Deontological Moral Theory

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Deontological moral theory is a Non-Consequentialist moral theory. While consequentialists believe the ends always justify the means, deontologists assert that the rightness of an action is not simply dependent on maximizing the good, if that action goes against what is considered moral. It is the inherent nature of the act alone that determines its ethical standing. For example, imagine a situation where there are four critical condition patients in a hospital who each need a different organ in order to survive. Then, a healthy man comes to the doctor’s office for a routine check-up. According to consequentialism, not deontology, the doctor should and must sacrifice that one man in order to save for others. Thus, maximizing the good. However, deontological thought contests this way of thinking by contending that it is immoral to kill the innocent despite the fact one would be maximizing the good. Deontologists create concrete distinctions between what is moral right and wrong and use their morals as a guide when making choices. Deontologists generate restrictions against maximizing the good when it interferes with moral standards. Also, since deontologists place a high value on the individual, in some instances it is permissible not to maximize the good when it is detrimental to yourself. For example, one does not need to impoverish oneself to the point of worthlessness simply to satisfy one’s moral obligations. Deontology can be looked at as a generally flexible moral theory that allows for self-interpretation but like all others theories studied thus far, there are arguments one can make against its reasoning.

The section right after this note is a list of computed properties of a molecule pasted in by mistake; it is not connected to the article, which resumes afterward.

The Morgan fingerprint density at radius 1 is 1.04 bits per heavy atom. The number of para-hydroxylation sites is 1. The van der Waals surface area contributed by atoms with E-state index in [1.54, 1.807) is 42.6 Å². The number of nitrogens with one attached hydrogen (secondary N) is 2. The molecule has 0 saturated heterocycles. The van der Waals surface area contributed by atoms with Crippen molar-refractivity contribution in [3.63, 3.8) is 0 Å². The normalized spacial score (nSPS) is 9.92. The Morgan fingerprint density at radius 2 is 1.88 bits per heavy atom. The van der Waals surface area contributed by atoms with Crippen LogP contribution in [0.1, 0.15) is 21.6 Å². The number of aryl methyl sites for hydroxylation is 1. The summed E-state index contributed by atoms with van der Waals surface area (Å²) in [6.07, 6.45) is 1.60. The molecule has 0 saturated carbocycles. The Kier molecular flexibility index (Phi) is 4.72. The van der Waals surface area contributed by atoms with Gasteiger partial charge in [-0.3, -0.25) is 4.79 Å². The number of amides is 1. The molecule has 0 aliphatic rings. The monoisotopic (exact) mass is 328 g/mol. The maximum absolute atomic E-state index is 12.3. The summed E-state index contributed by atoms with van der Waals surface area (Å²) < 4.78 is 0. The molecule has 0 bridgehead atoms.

One objection to deontological moral theory is that the theory yields only absolutes and cannot always justify its standpoints. Actions are either classified as right or wrong with no allowance for a gray area. Furthermore, the strict guidelines tend to conflict with commonly accepted actions. For example, lying is always considered morally wrong--even a “white lie.” Therefore, one must not lie even if it does more good. In our society although individuals accept lying as being morally wrong, “white lies” have become an exception. Only having absolutes creates a theory that is extremely hard only to abide by, especially when deontological though permits you from making a choice when that choice would clearly be optimal...

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...individual beliefs, one can form their own educated opinions regarding what kind of action he should take. Morals are also not always concrete. Relativist thought contends each group of people may contain different morals. From that opinion, one may assert that morals themselves are not absolute. Still, deontological moral theory provides a strong base for making correct decisions. There are few realistic exceptions to the theory and one can easily notice when an exception is to be made.
So, knowing that deontology creates a valuable beginning for a strong moral theory, one can simply interpret the theory less strictly. Deontology can be a quite appealing theory when not taken so literally. Clearly, one has morals they consider more important than others. If the theory is adjust for this idea, the notion of moral dilemmas is eliminated and one would be allowed to lie if it saved lives. Deontology when looked at loosely is simply a moral theory that says we have morals and we need to consider them when making decisions. Therefore, one may conclude that the overall principles or deontology are correct and that this moral theory should not be dismissed.

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